Thanks…3.95 GPA …waiting on LSAT - hoping above 170

Most law students at T14s (and lower ranked schools as well) will have done internships and work experiences during college and also have 1-2 years of work experience after law school as well. So yes, there’s a difference between just working during college and taking the time after college to gain work experience and life experience. I’m sure you’re already a mature and autonomous college student, but you will gain more even maturity, autonomy, professionalism, transferable skills, etc by taking some time off.

Do you have any data to support your opinion?

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Thank you!

My sister and brother in law have both told me this is the trend now.

They are partners in Big Law NYC. They have interviewed hundreds of associates.

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I think there’s an older thread on here about T3 law school admissions where at Yale only 8% of the class is straight from college, Harvard might be at 18%, if I read the numbers right.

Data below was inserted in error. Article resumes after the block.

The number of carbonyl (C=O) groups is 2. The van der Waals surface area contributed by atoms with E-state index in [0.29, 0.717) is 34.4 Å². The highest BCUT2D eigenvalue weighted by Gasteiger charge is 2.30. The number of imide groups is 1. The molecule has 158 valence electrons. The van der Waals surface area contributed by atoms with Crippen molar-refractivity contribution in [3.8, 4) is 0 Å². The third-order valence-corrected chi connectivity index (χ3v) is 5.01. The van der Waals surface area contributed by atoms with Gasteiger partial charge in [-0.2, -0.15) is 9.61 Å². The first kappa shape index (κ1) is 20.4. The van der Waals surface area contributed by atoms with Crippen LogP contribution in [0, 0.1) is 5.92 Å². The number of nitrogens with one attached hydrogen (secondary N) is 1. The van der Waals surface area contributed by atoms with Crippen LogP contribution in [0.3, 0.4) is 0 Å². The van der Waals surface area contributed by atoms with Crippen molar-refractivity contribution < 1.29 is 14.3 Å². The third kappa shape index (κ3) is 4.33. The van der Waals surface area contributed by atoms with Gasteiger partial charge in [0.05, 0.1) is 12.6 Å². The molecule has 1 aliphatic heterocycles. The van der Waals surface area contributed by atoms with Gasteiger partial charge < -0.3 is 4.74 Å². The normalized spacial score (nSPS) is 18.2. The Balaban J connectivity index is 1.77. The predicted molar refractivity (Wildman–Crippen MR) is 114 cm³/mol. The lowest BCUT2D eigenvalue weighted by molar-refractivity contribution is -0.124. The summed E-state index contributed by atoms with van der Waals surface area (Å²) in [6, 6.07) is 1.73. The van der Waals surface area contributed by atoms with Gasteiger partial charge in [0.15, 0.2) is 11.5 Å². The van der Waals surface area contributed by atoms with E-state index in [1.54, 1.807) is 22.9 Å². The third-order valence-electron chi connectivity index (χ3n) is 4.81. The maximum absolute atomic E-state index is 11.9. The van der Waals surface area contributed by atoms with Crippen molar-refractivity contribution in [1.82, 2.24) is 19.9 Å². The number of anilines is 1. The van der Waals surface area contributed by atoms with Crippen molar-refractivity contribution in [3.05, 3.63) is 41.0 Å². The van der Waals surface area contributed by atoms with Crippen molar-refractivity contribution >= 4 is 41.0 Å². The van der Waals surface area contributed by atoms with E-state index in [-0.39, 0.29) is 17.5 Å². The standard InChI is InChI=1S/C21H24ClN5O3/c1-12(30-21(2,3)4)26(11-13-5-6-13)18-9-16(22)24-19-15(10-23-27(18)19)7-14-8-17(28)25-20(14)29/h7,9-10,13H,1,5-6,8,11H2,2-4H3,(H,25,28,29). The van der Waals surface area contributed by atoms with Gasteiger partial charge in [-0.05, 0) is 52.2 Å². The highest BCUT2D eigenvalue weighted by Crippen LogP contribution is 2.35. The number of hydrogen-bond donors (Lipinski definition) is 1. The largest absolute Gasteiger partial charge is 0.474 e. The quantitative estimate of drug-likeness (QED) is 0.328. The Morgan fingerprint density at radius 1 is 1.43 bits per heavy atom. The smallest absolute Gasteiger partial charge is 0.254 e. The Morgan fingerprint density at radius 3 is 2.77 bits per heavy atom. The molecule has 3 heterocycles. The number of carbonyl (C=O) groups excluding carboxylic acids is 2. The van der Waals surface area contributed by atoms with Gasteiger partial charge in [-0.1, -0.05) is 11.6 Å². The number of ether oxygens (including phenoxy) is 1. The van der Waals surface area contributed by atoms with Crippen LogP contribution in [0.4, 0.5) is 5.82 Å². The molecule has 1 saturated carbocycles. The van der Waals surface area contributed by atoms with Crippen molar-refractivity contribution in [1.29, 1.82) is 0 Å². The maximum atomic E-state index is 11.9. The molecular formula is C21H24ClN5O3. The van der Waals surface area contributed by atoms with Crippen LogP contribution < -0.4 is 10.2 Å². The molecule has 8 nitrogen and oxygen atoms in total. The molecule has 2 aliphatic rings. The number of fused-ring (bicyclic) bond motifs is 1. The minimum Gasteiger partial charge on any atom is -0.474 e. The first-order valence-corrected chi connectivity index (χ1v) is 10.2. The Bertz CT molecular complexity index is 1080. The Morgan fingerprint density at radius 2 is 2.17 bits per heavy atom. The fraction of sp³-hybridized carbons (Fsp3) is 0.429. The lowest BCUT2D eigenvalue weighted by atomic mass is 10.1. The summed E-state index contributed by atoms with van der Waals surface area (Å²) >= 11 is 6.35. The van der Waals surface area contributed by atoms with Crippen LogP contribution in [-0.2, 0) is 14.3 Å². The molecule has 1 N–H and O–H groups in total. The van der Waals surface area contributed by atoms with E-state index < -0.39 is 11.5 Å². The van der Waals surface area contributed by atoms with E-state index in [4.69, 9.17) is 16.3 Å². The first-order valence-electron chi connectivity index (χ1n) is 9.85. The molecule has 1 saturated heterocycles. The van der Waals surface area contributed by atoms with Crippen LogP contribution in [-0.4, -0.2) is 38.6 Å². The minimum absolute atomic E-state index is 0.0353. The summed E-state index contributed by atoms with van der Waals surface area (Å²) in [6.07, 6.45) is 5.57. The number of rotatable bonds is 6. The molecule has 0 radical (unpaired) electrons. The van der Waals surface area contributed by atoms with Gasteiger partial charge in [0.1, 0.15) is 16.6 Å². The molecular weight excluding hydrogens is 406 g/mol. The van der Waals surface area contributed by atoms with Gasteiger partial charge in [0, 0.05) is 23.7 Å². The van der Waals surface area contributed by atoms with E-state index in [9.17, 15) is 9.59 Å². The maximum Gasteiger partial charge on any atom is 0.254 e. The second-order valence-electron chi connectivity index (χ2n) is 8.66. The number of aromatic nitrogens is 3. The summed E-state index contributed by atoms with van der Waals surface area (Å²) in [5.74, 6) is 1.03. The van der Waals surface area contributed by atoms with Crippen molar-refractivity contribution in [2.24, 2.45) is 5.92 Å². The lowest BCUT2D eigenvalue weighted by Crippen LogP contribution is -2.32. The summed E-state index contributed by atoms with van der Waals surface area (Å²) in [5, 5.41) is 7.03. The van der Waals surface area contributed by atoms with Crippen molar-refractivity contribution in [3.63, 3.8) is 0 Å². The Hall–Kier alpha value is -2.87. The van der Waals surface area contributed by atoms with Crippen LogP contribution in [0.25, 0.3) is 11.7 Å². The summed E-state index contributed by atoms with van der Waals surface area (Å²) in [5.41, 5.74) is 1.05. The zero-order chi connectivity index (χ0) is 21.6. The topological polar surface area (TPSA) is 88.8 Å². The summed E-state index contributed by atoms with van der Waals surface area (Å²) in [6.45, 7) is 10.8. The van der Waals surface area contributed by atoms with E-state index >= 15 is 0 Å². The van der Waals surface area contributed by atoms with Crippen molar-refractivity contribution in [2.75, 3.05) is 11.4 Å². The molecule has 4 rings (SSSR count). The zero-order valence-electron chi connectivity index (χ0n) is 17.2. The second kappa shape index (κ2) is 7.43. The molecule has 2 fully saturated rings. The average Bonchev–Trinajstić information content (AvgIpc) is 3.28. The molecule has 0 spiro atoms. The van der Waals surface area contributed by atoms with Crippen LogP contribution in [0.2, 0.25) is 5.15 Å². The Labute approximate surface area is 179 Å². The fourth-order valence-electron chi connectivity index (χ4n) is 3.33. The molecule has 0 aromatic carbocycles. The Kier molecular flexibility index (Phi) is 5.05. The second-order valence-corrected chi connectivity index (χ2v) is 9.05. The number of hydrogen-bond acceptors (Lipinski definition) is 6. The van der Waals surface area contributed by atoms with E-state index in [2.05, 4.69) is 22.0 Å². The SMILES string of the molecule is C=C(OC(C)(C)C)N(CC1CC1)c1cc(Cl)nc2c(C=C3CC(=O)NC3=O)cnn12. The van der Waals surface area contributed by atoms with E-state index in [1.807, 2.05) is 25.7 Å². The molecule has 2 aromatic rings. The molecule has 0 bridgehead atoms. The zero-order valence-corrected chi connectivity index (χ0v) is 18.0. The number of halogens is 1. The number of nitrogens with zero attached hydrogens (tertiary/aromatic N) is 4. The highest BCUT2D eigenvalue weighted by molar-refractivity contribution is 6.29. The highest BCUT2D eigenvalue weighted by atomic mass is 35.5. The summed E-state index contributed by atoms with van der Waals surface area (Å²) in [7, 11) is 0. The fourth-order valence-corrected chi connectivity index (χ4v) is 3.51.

Frankly for the reason everyone sets forth above I tried very hard to get my D18 to take a year or two of working after she graduated from college in 3 years. So not only didn’t she have work experience she was only 21 when applying law school. I thought that was a mistake.

She did not listen to me. However so far it seems she had done well. Got full tuition scholarships to 3 schools ranked in 20-30 range. Got waitlisted at all the T20 applied to.

Had a great first year….4th in her class and got multiple big law job offers in branch offices in Pittsburgh and Miami.